Meet Me Under My Porch’s Flagpole


New Orleans Jazz and Heritage Festival is entering its 51st year. While last year’s festival had to be canceled, the 2021 festival is scheduled for October. This is good news for music lovers and for the city of New Orleans. This upcoming return to normalcy is a welcome ritual where friends and family unite for two weekends of fun, food, and music. If you, like me, feel October can’t come soon enough, why not continue to Fest in Place with a few friends, some crawfish, and your own front porch while learning more about Jazz Fest and how it came to be?

The sun shines on the crowd at a New Orleans Jazz and Heritage Festival.

1970: Jazz Fest is Born

For a festival dedicated to preserving the unique musical culture of Louisiana, the origins of Jazz Fest are surprisingly commercial. In 1962, the New Orleans Hotel Motel Association had a problem, or rather, they had many problems. For much of the year, empty hotel and motel rooms cost the association money. Something would need to be done to bring people into the city and into the waiting rooms.

So, the association approached George Wein. Wein had already created two successful festivals in Rhode Island, one for folk music and the other for jazz. The association hoped Wein could work his magic again and create a festival based around Louisiana music with a focus on New Orleans’ jazz culture. Wein soon discovered just how difficult it was to separate jazz from its Afro-Caribbean and blues origins. And since all Louisiana music takes at least part of its inspiration from somewhere else, Wein decided to dedicate the festival to New Orleans jazz and heritage.

After nearly a decade of preparations, the first Jazz Fest was held in Congo Square in 1970. There were four wooden stages, most of which didn’t even have microphones, and tickets went for $3 each. The first year only 350 people attended the festival. But there was indeed magic involved as such icons as Duke Ellington performed, and The Wild Magnolias became the first Mardi Gras Indian group to mask and parade not on Mardi Gras or St. Joseph’s Day. Even Mahalia Jackson got in on the fun and stopped by for an impromptu set.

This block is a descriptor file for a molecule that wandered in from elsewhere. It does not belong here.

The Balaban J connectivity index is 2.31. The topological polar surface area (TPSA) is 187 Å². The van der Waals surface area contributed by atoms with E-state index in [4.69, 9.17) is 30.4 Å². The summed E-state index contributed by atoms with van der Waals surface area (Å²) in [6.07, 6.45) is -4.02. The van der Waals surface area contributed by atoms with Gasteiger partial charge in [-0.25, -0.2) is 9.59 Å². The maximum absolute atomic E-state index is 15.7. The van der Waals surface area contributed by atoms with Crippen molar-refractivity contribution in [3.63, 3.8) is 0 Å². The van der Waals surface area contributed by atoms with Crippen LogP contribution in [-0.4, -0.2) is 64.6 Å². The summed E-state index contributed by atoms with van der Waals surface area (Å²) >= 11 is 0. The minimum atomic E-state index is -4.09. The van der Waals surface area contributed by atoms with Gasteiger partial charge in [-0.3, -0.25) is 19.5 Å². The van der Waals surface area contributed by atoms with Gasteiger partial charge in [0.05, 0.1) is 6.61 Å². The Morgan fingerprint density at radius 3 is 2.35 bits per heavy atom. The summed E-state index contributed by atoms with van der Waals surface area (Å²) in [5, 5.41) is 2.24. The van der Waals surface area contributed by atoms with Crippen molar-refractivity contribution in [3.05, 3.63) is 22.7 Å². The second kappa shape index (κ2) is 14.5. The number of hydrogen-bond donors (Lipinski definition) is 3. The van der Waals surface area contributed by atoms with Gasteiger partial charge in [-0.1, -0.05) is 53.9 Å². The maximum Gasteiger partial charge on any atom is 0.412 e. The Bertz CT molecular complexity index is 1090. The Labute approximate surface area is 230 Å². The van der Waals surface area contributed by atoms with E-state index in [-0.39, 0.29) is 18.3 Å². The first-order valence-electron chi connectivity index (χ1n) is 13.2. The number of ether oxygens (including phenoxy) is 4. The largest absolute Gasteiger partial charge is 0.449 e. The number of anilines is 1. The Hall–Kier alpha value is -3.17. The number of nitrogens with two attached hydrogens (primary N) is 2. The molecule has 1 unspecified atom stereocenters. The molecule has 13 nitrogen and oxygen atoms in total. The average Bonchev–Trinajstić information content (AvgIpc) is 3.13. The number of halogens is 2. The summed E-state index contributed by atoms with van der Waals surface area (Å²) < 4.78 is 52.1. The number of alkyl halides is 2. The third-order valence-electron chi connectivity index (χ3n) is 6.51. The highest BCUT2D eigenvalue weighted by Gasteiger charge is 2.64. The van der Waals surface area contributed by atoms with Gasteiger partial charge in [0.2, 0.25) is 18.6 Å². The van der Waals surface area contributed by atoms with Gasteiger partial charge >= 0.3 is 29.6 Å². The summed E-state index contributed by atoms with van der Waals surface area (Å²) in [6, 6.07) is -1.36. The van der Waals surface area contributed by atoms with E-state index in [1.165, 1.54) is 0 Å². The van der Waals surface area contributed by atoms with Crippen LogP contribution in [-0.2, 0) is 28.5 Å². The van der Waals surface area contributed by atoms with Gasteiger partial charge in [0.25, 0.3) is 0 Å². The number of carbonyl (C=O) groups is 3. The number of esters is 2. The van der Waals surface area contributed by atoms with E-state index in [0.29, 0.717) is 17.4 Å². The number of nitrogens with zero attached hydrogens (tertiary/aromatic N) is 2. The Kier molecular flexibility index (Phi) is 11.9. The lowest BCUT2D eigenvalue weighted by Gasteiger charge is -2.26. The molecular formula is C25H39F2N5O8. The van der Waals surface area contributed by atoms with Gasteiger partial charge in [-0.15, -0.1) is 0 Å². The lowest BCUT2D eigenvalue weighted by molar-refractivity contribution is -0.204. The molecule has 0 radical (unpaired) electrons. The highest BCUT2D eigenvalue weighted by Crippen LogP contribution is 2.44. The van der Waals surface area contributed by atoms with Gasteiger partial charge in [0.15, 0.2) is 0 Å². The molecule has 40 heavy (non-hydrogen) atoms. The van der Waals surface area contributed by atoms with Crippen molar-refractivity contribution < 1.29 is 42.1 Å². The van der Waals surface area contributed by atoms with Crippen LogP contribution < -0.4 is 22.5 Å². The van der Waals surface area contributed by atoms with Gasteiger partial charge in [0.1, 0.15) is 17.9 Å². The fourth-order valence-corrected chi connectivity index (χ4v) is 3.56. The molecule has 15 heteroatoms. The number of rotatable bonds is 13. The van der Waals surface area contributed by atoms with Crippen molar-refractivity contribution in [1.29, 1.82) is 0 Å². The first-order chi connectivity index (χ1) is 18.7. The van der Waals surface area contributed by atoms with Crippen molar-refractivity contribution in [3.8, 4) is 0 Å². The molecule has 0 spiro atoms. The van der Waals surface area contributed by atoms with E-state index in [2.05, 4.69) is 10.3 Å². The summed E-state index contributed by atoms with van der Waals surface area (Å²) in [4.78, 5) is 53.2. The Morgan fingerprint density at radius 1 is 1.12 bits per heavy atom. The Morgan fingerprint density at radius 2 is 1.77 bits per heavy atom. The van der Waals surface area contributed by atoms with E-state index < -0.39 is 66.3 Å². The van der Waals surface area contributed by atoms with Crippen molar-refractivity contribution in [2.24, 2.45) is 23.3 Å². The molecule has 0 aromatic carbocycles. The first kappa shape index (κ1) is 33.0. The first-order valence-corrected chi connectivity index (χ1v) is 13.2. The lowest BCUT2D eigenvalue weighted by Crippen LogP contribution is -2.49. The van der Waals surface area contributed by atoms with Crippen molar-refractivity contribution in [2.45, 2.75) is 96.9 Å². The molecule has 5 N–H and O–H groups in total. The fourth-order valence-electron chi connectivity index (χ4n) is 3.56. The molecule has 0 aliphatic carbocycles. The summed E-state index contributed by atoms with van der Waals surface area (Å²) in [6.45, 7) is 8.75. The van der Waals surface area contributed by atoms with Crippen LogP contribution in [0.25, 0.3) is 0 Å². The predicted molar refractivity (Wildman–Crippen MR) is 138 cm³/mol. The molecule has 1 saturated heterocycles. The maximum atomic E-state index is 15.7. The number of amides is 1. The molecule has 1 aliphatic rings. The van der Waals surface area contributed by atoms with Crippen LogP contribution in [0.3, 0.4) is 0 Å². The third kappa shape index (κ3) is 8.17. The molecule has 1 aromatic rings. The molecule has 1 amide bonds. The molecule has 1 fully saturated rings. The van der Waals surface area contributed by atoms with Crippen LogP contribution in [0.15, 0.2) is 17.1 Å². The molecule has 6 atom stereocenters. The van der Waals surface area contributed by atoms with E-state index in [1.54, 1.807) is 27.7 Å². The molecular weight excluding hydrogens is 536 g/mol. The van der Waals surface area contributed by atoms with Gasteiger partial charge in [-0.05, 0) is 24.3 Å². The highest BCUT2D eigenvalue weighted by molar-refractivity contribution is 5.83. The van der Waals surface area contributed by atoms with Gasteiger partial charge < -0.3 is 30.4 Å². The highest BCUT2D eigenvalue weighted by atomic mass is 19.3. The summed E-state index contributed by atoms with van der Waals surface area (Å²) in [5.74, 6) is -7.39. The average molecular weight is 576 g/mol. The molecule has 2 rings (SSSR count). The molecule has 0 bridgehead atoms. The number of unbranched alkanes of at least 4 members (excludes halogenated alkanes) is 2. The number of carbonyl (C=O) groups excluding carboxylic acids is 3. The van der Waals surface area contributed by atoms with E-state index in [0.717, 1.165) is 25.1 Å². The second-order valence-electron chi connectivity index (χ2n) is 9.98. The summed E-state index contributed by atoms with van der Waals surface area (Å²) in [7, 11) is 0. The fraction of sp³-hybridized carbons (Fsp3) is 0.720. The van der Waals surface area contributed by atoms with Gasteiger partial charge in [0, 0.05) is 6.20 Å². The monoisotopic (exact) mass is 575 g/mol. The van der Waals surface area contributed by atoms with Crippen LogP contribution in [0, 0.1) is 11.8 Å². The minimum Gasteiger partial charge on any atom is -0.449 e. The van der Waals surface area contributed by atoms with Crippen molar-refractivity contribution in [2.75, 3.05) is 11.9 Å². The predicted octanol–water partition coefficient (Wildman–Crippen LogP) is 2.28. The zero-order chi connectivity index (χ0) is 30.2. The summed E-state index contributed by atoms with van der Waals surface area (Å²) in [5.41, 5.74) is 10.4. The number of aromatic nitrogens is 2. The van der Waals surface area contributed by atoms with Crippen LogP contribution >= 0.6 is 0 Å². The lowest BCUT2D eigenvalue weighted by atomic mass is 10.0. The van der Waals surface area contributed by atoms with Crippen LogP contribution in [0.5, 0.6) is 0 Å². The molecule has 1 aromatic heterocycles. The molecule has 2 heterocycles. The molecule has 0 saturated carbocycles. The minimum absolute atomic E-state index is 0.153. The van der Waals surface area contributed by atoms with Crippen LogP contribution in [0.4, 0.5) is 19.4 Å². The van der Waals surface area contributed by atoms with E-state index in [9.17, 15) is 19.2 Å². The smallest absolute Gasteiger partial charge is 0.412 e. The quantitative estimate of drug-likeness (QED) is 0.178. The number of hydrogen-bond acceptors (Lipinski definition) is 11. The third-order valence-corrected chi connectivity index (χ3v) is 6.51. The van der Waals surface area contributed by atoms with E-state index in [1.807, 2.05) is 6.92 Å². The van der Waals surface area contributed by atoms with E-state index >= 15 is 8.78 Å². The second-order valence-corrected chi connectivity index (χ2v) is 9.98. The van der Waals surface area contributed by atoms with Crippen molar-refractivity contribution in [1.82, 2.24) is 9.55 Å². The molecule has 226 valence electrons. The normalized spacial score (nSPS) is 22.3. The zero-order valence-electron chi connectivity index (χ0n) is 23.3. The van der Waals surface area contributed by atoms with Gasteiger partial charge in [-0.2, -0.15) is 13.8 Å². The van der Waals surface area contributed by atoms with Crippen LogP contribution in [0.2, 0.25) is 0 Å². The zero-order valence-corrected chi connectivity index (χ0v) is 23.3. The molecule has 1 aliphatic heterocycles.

Photo Credit: The Historic New Orleans Collection. Duke Ellington and Mahalia Jackson interact at the 1st Jazz Fest in 1970.

By 1973, word of the festival had spread and the organizers had to move the proceedings to the New Orleans’ Fairgrounds to accommodate the increasing crowds. There the festival has stayed with an average 300,000 individuals attending every year.

Photo Credit: The Historic New Orleans Collection. James Booker brought his signature style to Jazz Fest 1978.

The Modern Era of Jazz Fest

Even with all the love the festival inspires, it doesn’t mean there’s been no controversy around it. As Jazz Fest moved into the 1990s, organizers increasingly began to book mainstream artists in an effort to draw and keep crowds throughout both weekends of the fest. Some locals took umbrage to this trend and argued against the expansion of what was supposed to only be for Louisiana music.

Festival organizers, however, argued the “big name” artists helped support smaller local musicians by introducing the New Orleans artists to people who might have never heard them otherwise. Indeed, the day both Mystikal and the Dave Matthews Band performed set the Jazz Fest record for highest individual attendance at 161,000.

Get Your Shrimp Boots Ready

Attending Jazz Fest these days you’ll encounter a scene quite different from its origins. Instead of four stages with no microphones, there are 14 stages along with multiple tents and areas for food and locally made crafts. Grounds once sparsely populated, now contain an ocean of people wearing shirts of Jazz Fests past and lounging under umbrellas. But one thing that hasn’t changed is the ability to hear some of the finest jazz, blues, R&B, bounce, rock, and Cajun music on the planet.

Oh, and another thing that remains the same year after year is at least one day of torrential rain to create mud pits throughout the fairgrounds. So, take some time while you’re festing in place this May and get those shrimp boots ready. You’re gonna need them come October.